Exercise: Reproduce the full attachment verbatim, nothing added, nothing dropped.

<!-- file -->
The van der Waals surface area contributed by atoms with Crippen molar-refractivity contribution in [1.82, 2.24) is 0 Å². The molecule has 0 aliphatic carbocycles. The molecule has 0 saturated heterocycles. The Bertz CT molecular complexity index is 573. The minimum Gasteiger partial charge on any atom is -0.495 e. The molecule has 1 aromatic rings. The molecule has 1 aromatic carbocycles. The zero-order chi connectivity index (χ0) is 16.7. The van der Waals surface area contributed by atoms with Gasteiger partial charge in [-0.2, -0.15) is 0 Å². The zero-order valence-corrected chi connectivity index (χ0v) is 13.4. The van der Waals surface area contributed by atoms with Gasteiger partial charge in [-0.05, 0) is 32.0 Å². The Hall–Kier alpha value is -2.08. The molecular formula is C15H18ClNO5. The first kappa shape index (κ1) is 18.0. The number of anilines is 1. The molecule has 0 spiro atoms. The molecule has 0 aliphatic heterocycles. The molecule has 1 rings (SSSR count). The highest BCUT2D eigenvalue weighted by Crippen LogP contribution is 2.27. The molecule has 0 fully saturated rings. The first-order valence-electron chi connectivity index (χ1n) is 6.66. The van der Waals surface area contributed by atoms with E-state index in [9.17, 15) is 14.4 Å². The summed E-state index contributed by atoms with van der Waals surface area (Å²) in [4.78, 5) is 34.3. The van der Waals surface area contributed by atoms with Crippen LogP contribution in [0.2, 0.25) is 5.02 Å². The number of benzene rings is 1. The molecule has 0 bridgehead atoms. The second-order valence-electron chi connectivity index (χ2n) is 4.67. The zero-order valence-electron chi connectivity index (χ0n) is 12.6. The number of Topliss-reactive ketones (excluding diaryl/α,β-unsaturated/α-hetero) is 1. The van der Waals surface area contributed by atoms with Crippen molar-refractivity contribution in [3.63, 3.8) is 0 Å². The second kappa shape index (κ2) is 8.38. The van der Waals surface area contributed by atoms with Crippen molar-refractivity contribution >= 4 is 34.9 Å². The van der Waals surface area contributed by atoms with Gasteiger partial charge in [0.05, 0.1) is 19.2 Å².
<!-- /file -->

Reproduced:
The van der Waals surface area contributed by atoms with Crippen molar-refractivity contribution in [1.82, 2.24) is 0 Å². The molecule has 0 aliphatic carbocycles. The molecule has 0 saturated heterocycles. The Bertz CT molecular complexity index is 573. The minimum Gasteiger partial charge on any atom is -0.495 e. The molecule has 1 aromatic rings. The molecule has 1 aromatic carbocycles. The zero-order chi connectivity index (χ0) is 16.7. The van der Waals surface area contributed by atoms with Gasteiger partial charge in [-0.2, -0.15) is 0 Å². The zero-order valence-corrected chi connectivity index (χ0v) is 13.4. The van der Waals surface area contributed by atoms with Gasteiger partial charge in [-0.05, 0) is 32.0 Å². The Hall–Kier alpha value is -2.08. The molecular formula is C15H18ClNO5. The first kappa shape index (κ1) is 18.0. The number of anilines is 1. The molecule has 0 spiro atoms. The molecule has 0 aliphatic heterocycles. The molecule has 1 rings (SSSR count). The highest BCUT2D eigenvalue weighted by Crippen LogP contribution is 2.27. The molecule has 0 fully saturated rings. The first-order valence-electron chi connectivity index (χ1n) is 6.66. The van der Waals surface area contributed by atoms with E-state index in [9.17, 15) is 14.4 Å². The summed E-state index contributed by atoms with van der Waals surface area (Å²) in [4.78, 5) is 34.3. The van der Waals surface area contributed by atoms with Crippen LogP contribution in [0.2, 0.25) is 5.02 Å². The number of benzene rings is 1. The molecule has 0 bridgehead atoms. The second-order valence-electron chi connectivity index (χ2n) is 4.67. The zero-order valence-electron chi connectivity index (χ0n) is 12.6. The number of Topliss-reactive ketones (excluding diaryl/α,β-unsaturated/α-hetero) is 1. The van der Waals surface area contributed by atoms with Crippen molar-refractivity contribution in [3.63, 3.8) is 0 Å². The second kappa shape index (κ2) is 8.38. The van der Waals surface area contributed by atoms with Crippen molar-refractivity contribution >= 4 is 34.9 Å². The van der Waals surface area contributed by atoms with Gasteiger partial charge in [0.05, 0.1) is 19.2 Å².